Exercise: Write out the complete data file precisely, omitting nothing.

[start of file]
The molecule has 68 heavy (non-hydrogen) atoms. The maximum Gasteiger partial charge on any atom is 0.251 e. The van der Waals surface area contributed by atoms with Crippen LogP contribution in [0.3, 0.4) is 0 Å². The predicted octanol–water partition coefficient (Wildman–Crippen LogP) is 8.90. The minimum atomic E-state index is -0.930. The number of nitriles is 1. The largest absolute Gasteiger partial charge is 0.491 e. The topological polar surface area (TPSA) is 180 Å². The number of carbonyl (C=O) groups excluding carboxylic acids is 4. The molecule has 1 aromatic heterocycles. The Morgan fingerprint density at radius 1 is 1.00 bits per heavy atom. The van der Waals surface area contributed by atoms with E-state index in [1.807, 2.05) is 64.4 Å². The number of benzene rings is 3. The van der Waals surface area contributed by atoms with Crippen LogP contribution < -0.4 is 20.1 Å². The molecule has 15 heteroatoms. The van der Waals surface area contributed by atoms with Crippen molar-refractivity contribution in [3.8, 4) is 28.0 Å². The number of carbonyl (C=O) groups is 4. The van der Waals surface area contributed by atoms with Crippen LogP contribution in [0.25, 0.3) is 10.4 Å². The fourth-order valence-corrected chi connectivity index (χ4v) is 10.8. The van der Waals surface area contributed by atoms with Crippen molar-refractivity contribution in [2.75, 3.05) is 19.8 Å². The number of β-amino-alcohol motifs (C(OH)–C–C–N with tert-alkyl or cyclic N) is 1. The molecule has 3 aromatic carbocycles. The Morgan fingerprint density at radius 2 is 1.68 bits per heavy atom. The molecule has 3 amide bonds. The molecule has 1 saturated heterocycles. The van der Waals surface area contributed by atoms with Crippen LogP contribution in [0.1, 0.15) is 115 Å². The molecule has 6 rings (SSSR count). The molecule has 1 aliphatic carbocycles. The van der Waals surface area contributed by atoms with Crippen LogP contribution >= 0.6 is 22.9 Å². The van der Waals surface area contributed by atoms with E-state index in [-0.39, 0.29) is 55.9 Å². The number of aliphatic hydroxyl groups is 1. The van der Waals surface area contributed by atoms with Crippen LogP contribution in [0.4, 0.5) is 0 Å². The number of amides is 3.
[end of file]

The molecule has 68 heavy (non-hydrogen) atoms. The maximum Gasteiger partial charge on any atom is 0.251 e. The van der Waals surface area contributed by atoms with Crippen LogP contribution in [0.3, 0.4) is 0 Å². The predicted octanol–water partition coefficient (Wildman–Crippen LogP) is 8.90. The minimum atomic E-state index is -0.930. The number of nitriles is 1. The largest absolute Gasteiger partial charge is 0.491 e. The topological polar surface area (TPSA) is 180 Å². The number of carbonyl (C=O) groups excluding carboxylic acids is 4. The molecule has 1 aromatic heterocycles. The Morgan fingerprint density at radius 1 is 1.00 bits per heavy atom. The van der Waals surface area contributed by atoms with E-state index in [1.807, 2.05) is 64.4 Å². The number of benzene rings is 3. The van der Waals surface area contributed by atoms with Crippen LogP contribution < -0.4 is 20.1 Å². The molecule has 15 heteroatoms. The van der Waals surface area contributed by atoms with Crippen molar-refractivity contribution in [3.8, 4) is 28.0 Å². The number of carbonyl (C=O) groups is 4. The van der Waals surface area contributed by atoms with Crippen LogP contribution in [0.25, 0.3) is 10.4 Å². The fourth-order valence-corrected chi connectivity index (χ4v) is 10.8. The van der Waals surface area contributed by atoms with Crippen molar-refractivity contribution in [2.75, 3.05) is 19.8 Å². The number of β-amino-alcohol motifs (C(OH)–C–C–N with tert-alkyl or cyclic N) is 1. The molecule has 3 aromatic carbocycles. The Morgan fingerprint density at radius 2 is 1.68 bits per heavy atom. The molecule has 3 amide bonds. The molecule has 1 saturated heterocycles. The van der Waals surface area contributed by atoms with Crippen LogP contribution in [0.1, 0.15) is 115 Å². The molecule has 6 rings (SSSR count). The molecule has 1 aliphatic carbocycles. The van der Waals surface area contributed by atoms with Crippen LogP contribution >= 0.6 is 22.9 Å². The van der Waals surface area contributed by atoms with E-state index in [-0.39, 0.29) is 55.9 Å². The number of aliphatic hydroxyl groups is 1. The van der Waals surface area contributed by atoms with Crippen LogP contribution in [0.4, 0.5) is 0 Å². The number of amides is 3.